The nature of giant clumps in distant galaxies probed by the anatomy of the cosmic snake

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Cava, Antonio
Schaerer, Daniel
Richard, Johan
Dessauges-Zavadsky, Miroslava
Mayer, Lucio
Tamburello, Valentina
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Giant stellar clumps are ubiquitous in high-redshift galaxies(1,2). They are thought to play an important role in the build-up of galactic bulges(3) and as diagnostics of star formation feedback in galactic discs(4). Hubble Space Telescope (HST) blank field imaging surveys have estimated that these clumps have masses of up to 10(9.5) M-circle dot and linear sizes of greater than or similar to 1 kpc(5,6). Recently, gravitational lensing has also been used to get higher spatial resolution(7-9). However, both recent lensed observations(10,11) and models(12,13) suggest that the clumps' properties may be overestimated by the limited resolution of standard imaging techniques. A definitive proof of this observational bias is nevertheless still missing. Here we investigate directly the effect of resolution on clump properties by analysing multiple gravitationally lensed images of the same galaxy at different spatial resolutions, down to 30 pc. We show that the typical mass and size of giant clumps, generally observed at similar to 1 kpc resolution in high-redshift galaxies, are systematically overestimated. The high spatial resolution data, only enabled by strong gravitational lensing using currently available facilities, support smaller scales of clump formation by fragmentation of the galactic gas disk via gravitational instabilities.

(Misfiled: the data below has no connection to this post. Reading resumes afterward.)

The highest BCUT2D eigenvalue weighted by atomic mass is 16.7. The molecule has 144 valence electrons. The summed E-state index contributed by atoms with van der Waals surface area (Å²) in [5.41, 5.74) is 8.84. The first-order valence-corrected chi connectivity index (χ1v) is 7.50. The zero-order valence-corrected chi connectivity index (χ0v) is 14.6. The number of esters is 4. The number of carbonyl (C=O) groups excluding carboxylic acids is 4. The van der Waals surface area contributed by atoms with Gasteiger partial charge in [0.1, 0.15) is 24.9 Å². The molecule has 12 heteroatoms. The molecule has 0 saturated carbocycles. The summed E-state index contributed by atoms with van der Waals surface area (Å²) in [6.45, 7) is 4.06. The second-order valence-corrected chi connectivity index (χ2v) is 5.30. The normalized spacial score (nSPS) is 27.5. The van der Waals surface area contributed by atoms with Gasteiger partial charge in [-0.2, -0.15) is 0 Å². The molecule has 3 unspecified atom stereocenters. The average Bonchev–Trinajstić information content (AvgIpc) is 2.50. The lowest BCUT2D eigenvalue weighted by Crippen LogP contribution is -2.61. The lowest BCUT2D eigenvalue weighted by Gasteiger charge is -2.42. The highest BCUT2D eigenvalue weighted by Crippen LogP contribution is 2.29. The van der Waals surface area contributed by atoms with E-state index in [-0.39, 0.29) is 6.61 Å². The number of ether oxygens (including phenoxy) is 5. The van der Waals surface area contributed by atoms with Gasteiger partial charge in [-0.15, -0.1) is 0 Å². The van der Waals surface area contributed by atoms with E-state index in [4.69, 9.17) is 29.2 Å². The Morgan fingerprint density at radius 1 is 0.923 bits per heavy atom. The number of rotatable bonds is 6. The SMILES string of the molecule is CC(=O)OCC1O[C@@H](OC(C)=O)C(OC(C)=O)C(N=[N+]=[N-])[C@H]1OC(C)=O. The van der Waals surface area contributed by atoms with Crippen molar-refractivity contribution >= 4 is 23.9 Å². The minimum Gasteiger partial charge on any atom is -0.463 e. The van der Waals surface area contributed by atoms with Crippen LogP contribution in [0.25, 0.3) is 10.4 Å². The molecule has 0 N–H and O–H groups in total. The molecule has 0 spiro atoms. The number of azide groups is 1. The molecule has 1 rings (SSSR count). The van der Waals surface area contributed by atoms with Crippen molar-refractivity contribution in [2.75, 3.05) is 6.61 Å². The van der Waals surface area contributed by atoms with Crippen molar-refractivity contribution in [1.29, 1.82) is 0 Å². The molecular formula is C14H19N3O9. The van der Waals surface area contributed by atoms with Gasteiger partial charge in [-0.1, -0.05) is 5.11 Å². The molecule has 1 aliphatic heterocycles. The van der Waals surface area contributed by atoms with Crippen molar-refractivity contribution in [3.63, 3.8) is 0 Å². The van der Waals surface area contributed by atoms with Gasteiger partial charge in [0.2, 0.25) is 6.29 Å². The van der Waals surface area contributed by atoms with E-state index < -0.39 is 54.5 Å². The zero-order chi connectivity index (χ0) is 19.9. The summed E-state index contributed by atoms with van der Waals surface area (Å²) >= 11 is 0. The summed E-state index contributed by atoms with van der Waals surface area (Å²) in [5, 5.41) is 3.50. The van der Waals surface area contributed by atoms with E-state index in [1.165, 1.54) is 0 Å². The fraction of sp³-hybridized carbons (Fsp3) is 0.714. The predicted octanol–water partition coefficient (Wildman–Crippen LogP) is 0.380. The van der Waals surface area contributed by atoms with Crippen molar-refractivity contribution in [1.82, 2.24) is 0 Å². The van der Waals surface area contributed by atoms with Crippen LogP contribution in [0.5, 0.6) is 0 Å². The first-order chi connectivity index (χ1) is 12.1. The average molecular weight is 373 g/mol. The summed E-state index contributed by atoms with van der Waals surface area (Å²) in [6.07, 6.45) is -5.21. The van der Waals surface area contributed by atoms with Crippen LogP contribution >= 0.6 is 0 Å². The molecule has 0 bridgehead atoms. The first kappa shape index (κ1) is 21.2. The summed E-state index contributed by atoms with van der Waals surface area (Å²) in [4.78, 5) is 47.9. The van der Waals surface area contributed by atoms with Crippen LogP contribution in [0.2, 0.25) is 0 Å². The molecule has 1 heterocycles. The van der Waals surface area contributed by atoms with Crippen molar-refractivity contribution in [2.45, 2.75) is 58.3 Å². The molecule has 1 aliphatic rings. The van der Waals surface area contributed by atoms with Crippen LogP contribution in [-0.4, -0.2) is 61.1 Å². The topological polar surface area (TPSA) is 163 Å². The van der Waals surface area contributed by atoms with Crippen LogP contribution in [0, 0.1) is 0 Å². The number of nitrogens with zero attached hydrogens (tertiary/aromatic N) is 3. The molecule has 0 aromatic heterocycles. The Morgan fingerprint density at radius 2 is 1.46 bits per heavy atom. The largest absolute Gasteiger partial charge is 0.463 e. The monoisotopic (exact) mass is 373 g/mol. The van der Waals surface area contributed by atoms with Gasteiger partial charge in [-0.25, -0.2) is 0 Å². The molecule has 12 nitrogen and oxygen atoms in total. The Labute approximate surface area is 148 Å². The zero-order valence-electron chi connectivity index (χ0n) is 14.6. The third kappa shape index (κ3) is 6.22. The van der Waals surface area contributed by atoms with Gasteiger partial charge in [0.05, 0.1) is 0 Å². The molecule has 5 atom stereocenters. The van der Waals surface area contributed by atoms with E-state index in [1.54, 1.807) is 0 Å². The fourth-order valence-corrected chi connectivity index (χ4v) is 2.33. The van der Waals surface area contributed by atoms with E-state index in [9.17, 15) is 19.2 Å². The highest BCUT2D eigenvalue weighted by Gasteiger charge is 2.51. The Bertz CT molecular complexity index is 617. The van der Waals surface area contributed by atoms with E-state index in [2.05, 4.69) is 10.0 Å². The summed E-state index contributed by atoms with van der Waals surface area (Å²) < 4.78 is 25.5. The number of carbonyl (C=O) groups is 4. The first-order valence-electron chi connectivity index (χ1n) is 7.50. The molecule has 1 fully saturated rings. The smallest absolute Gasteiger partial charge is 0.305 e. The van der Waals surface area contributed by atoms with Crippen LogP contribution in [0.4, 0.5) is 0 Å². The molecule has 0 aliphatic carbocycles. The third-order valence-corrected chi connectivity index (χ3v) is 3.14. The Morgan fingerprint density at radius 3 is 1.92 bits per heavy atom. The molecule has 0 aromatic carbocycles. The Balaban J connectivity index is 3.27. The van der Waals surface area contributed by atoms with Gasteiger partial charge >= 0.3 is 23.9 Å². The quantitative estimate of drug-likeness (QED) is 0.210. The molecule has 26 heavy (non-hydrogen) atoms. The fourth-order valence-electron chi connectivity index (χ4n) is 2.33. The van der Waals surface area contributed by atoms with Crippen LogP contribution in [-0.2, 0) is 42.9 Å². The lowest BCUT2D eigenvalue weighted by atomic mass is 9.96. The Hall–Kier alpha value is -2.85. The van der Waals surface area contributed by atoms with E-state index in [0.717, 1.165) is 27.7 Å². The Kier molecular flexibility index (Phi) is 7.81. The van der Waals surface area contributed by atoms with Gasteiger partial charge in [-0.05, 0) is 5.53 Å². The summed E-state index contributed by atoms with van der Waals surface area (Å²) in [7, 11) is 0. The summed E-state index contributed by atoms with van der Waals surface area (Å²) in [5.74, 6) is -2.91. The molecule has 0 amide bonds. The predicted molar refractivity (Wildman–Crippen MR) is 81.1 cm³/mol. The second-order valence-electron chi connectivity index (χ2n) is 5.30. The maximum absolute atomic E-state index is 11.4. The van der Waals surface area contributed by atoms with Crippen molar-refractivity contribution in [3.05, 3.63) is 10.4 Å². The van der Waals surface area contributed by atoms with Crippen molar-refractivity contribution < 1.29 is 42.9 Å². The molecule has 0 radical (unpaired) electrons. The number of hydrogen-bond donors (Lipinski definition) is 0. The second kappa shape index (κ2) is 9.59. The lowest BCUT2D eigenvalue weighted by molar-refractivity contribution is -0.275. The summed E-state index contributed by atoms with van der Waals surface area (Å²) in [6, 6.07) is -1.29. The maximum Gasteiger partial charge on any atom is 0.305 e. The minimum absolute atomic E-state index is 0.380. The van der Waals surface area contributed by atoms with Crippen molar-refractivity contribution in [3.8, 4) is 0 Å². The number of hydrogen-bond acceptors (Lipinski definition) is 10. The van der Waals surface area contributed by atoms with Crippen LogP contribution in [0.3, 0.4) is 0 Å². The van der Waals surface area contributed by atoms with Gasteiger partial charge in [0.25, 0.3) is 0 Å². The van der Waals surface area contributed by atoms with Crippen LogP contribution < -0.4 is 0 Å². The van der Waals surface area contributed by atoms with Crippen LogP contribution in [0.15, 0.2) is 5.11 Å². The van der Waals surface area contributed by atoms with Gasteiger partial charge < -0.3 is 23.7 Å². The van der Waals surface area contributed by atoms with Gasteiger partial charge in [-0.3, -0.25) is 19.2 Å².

The work of A.C., D.S., M.D.-Z.,L.M. and V.T. is supported by the STARFORM Sinergia Project funded by the Swiss National Science Foundation. J.R. acknowledges support from the European Research Council starting grant 336736-CALENDS. P.G. P.-P. acknowledges support from Spanish Government MINECO grants AYA2015-70815-ERC and AYA2015-63650-P. This work has made use of the Rainbow Cosmological Surveys Database, which is operated by the Universidad Complutense de Madrid (UCM), partnered with the University of California Observatories at Santa Cruz (UCO/Lick, UCSC). Based on observations made with the NASA/ESA Hubble Space Telescope, and obtained from the Hubble Legacy Archive, which is a collaboration between the Space Telescope Science Institute (STScI/NASA), the Space Telescope European Coordinating Facility (ST- ECF/ESA) and the Canadian Astronomy Data Centre (CADC/NRC/CSA).
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